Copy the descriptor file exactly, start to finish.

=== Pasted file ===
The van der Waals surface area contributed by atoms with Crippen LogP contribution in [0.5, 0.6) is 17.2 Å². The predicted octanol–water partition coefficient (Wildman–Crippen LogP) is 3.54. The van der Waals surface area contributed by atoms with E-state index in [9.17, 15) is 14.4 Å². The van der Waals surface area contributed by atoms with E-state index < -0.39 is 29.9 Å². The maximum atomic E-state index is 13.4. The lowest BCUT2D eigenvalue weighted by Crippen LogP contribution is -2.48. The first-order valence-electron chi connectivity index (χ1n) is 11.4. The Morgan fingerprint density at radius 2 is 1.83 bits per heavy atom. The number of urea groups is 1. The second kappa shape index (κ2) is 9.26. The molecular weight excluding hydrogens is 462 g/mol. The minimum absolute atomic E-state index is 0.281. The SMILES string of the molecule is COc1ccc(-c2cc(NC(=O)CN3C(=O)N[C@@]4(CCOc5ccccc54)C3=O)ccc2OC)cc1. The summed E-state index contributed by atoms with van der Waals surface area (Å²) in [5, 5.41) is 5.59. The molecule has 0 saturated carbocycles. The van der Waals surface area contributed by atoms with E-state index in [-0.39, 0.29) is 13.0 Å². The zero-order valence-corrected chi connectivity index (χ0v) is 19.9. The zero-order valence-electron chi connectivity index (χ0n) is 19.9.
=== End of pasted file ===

The van der Waals surface area contributed by atoms with Crippen LogP contribution in [0.5, 0.6) is 17.2 Å². The predicted octanol–water partition coefficient (Wildman–Crippen LogP) is 3.54. The van der Waals surface area contributed by atoms with E-state index in [9.17, 15) is 14.4 Å². The van der Waals surface area contributed by atoms with E-state index < -0.39 is 29.9 Å². The maximum atomic E-state index is 13.4. The lowest BCUT2D eigenvalue weighted by Crippen LogP contribution is -2.48. The first-order valence-electron chi connectivity index (χ1n) is 11.4. The Morgan fingerprint density at radius 2 is 1.83 bits per heavy atom. The number of urea groups is 1. The second kappa shape index (κ2) is 9.26. The molecular weight excluding hydrogens is 462 g/mol. The minimum absolute atomic E-state index is 0.281. The SMILES string of the molecule is COc1ccc(-c2cc(NC(=O)CN3C(=O)N[C@@]4(CCOc5ccccc54)C3=O)ccc2OC)cc1. The summed E-state index contributed by atoms with van der Waals surface area (Å²) in [5, 5.41) is 5.59. The molecule has 0 saturated carbocycles. The van der Waals surface area contributed by atoms with E-state index in [-0.39, 0.29) is 13.0 Å². The zero-order valence-corrected chi connectivity index (χ0v) is 19.9. The zero-order valence-electron chi connectivity index (χ0n) is 19.9.